As my group's drummer Mike Duffield's points out, "They helped create a label that took pride in exclusively working with the smaller record stores, and employing local artists to do all the packaging.They established two great venues in Montreal, Casa Del Popolo, and La Salla Rossa. They established an awesome studio, Hotel2Tango that's produced some great Canadian albums (Arcade Fire's Funeral included)." And British Sea Power's Mercury Prize nominated Do You Like Rock Music record -- I was there for some of the recording of that. I remember shivering in Hotel2Tango's barely heated rooms in the old Godspeed squat, wondering if the group had started to play as a way to stay warm.

I don't share all their politics and I honestly haven't listened to a GY!BE record in a decade (bar their latest, while writing this), but I do think they're one of the most innovative acts to ever come out of Canada. Their explorations of song lengths and combing strings and guitars created new sonic directions in sound, reshaping the timbric palette and form of what rock can be.

Take any indie band with a violin, trace their influences, and their influences' influences, and a lot of times you're going to end up at Godspeed. Sure John Cale's pioneering viola work with The Velvet Underground in the 1960s factors in. But Cale played screetchy avant garde stuff, it was Godspeed that brought the sweeping, soaring strings of classical music into indie rock.

And for their innovations, they should be celebrated -- regardless of how one feels about their politics, their attitude, and their attempts to exist somewhat outside of the music industry system. If they or their label got some grant money sometime, fine -- The Sex Pistols gloated about the £75,000 they got from EMI (back when the company was a major arms manufacturer), and they certainly didn't give a cent of it to buy instruments for prisoners. The Robin Hood aspect of Godspeed's win is commendable.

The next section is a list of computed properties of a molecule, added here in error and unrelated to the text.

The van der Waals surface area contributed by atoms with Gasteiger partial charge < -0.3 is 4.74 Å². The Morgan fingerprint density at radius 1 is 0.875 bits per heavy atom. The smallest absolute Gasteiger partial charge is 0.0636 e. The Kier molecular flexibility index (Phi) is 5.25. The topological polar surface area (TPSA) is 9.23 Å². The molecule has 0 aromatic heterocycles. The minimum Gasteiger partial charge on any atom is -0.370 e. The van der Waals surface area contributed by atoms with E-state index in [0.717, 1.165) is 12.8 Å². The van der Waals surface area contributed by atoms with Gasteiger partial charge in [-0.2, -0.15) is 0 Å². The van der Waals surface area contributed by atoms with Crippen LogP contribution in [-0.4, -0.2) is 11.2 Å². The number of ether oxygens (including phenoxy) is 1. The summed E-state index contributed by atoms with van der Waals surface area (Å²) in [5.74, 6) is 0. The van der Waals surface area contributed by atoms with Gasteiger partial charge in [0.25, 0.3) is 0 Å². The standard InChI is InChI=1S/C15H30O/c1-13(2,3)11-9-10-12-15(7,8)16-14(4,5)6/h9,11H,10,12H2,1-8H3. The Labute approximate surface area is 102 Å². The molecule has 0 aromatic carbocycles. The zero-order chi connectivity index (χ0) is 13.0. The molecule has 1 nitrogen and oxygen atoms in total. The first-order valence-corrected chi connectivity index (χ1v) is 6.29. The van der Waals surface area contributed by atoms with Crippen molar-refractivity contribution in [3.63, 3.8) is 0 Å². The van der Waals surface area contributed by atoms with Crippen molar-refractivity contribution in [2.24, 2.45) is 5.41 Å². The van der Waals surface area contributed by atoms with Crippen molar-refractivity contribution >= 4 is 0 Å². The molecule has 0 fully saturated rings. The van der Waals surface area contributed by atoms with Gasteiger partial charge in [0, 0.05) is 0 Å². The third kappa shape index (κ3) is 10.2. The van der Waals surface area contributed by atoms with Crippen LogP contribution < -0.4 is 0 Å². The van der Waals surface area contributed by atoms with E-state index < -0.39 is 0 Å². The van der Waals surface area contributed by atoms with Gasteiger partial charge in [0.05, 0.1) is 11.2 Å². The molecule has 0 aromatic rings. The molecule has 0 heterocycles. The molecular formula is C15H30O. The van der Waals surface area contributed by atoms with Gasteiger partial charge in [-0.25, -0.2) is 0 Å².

That said, Godspeed's innovations all date back to the 1990s. My disappointment with this year's Polaris Prize is that, as much as it's nice to see Godspeed recognized, today's innovators are toiling in as much obscurity as GY!BE did back in the day. It's as if this year's Mercury Prize were to go to My Bloody Valentine; staggeringly great pioneers of the shoegaze sound that underpins a lot of today's indie music, but the reason MBV's current album matters is the sonic exploring they did years ago.

Sadly there're great little scenes of music right now in Canada that exist outside the confines of the country's independent music industry. It costs a minimum of $25,000 to $70,000 to launch an act these days, and the chances of making your money back are slim. So a lot uninvested brilliance is slipping through the cracks, a lot of greatly talented people are busy in day jobs. I think about what the world would have lost if Beethoven only got as far as Symphony #4 if he'd had to spend years working a couple jobs to pay debts for his studies.

I think about how poets continue on, dedicated to an art form that it's utterly impossible to earn profits from. And I realize that the music industry no longer just has the two tiers of major and indie, but also a new lower tier of music that's not commercially viable for the independent sector to get involved with. Bands making innovative new music who don't have the inclination to go out and hustle the business end of it, and that no manager will step in and help for there's no money to be made. But the music gets made for the love of it, the self expression, the need to create. It's for those kinds of bands that Godspeed's win should prove an inspiration.

Polaris Music Prize 2013 Short List